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August 19, 2007 6:44 pm

Shanghaied by Russia and China

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Not for decades have Russia and China been so self-confident. Not for nearly half a century have ties between Moscow and Beijing been so fraternal. No wonder interest has risen in the regional organisation the two countries have set up together, along with four central Asian states.

On the face of it, the Shanghai Co-operation Organisation is everything that Richard Nixon and Henry Kissinger – who sought to keep Russia and China apart – tried to prevent. But the west should not view the SCO as an antagonist.

It is true that last week’s SCO summit in Kyrgyzstan was accompanied by military exercises in the Ural mountains featuring 6,000 Chinese and Russian troops, together with a few soldiers from other member states. It is also the case that some summit attendees proposed grand, if vague, plans to form a giant energy bloc and that President Mahmoud Ahmadi-Nejad of Iran, one of the west’s least favourite figures, participated in the event as an observer.

But at root the SCO’s main goals are to maintain “stability” in central Asia against competing bids for influence from the west, Islamists and drug traffickers, and to safeguard energy supplies. These may not all be particularly elevated aims but nor are they highly threatening.

Indeed, the main figures at the Bishkek summit took pains to avoid provocative statements about the US – with the exception of a call by Islam Karimov, Uzbekistan’s maverick president, for the west to “demilitarise” Afghanistan. Russia and China steered clear of any moves to bring Iran into the organisation – again so as to avoid Washington’s ire.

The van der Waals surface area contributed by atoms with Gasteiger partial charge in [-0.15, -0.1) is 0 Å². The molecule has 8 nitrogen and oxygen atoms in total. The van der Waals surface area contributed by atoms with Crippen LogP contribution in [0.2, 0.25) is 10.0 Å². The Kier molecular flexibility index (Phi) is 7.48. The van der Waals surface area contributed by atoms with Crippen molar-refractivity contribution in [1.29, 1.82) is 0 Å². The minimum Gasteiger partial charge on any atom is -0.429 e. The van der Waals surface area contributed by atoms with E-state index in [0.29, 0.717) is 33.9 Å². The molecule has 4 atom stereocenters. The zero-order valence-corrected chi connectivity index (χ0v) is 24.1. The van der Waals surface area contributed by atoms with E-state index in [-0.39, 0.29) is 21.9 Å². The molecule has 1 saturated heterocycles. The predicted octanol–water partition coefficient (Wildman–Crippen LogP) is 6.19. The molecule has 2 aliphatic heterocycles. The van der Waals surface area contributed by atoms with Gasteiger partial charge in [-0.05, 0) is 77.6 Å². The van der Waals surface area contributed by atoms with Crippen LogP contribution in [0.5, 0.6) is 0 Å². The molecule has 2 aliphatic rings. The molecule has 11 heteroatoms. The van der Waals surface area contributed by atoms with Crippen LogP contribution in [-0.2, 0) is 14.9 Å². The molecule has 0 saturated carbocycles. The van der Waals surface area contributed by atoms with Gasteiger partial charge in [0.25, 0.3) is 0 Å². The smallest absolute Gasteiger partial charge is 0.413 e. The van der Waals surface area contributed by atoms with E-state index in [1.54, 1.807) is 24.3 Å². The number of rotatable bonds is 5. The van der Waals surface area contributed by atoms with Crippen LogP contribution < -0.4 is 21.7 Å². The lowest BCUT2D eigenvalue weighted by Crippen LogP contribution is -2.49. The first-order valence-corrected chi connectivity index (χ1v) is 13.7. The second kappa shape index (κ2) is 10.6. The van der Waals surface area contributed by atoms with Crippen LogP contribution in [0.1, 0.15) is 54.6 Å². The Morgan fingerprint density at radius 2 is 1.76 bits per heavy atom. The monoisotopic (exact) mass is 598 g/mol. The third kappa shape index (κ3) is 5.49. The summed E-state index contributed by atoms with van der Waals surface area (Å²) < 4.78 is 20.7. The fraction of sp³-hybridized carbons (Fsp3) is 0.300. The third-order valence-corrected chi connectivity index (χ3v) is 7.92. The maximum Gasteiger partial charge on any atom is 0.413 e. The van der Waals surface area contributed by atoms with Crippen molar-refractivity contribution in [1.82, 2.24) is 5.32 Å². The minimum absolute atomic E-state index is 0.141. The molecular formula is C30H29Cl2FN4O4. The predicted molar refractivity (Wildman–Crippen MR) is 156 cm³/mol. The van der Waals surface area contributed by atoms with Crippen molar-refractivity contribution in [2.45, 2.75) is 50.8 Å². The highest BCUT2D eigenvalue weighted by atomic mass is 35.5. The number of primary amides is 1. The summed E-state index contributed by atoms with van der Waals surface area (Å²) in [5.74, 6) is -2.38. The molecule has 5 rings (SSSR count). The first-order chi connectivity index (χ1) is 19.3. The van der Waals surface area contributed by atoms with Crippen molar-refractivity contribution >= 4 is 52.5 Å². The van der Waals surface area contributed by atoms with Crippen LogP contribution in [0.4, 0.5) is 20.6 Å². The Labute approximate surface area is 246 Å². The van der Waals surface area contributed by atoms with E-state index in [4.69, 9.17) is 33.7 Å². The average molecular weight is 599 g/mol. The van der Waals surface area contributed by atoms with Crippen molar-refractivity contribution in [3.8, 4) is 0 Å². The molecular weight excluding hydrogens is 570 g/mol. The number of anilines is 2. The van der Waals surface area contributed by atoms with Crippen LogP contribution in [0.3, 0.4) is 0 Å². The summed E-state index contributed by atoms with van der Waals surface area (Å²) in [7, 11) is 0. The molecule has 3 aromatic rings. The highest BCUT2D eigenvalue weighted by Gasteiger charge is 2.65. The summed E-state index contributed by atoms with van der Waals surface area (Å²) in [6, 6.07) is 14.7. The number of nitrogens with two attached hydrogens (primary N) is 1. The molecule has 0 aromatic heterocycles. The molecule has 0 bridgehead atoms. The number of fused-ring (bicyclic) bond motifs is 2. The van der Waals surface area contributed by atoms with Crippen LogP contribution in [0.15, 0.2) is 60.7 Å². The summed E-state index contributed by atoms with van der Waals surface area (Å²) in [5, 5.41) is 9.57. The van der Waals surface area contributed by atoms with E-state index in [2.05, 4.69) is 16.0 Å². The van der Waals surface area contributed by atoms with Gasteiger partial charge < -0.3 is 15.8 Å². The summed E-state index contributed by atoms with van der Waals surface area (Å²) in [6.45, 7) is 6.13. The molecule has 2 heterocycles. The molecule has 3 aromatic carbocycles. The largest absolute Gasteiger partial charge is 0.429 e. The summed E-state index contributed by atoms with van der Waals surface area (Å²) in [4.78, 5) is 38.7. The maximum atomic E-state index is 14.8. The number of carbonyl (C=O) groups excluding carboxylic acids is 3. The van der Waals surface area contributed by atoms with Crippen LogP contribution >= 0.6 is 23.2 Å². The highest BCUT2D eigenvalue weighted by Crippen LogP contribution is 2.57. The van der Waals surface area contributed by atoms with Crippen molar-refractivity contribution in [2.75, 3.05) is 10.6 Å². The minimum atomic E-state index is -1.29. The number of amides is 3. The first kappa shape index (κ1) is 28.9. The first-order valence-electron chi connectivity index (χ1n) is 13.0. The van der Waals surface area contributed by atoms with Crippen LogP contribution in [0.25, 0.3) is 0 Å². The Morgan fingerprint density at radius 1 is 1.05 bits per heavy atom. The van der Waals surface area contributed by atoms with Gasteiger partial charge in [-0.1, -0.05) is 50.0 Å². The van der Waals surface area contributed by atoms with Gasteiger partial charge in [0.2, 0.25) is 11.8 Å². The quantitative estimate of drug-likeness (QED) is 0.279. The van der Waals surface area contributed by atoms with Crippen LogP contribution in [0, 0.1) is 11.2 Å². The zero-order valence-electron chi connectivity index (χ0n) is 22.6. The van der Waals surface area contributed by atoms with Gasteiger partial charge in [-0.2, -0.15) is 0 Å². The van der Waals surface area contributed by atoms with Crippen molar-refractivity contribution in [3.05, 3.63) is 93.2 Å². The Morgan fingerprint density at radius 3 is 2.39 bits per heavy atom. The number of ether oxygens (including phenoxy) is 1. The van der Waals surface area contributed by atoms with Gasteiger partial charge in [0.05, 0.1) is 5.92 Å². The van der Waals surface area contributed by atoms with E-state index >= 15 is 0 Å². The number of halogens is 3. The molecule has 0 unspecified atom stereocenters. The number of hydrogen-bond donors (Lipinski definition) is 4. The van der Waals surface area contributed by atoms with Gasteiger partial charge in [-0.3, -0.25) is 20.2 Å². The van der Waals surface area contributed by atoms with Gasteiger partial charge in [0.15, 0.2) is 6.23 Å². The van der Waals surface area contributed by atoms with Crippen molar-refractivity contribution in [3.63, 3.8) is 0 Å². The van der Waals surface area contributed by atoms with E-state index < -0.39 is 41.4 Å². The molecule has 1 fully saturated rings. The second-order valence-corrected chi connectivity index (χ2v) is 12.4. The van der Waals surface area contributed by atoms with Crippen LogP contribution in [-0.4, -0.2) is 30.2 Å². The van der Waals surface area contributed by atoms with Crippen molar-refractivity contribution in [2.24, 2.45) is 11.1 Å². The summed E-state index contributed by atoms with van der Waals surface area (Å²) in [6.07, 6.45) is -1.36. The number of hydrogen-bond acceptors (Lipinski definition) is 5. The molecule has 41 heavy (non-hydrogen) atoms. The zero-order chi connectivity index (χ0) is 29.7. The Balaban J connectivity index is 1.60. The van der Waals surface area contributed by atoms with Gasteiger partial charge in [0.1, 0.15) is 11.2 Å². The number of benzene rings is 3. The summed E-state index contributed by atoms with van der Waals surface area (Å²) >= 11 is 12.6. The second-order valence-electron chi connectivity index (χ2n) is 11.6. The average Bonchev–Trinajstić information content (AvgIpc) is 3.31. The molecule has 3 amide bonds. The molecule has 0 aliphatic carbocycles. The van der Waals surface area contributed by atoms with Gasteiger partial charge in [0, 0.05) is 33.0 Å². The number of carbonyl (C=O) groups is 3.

Increased co-operation between Moscow and Beijing is, all the same, now an important fact of life. In many ways the west should welcome this. It is surely better that two such important states now trade oil, rather than shots, across their borders.

Europe and the US also need to work more on a central Asian strategy of their own. This is an increasingly important region, for security, economic and political reasons. In the past, the west erred by throwing its lot in with unsavoury characters such as Mr Karimov.

Western powers must now work more on co-operation with business and political groups across the region – and with the SCO itself – to make democracy and liberalisation more attractive to central Asian peoples and elites. The SCO should be a stepping stone to central Asia’s engagement with the rest of the world, not just a jointly owned subsidiary of Moscow and Beijing.

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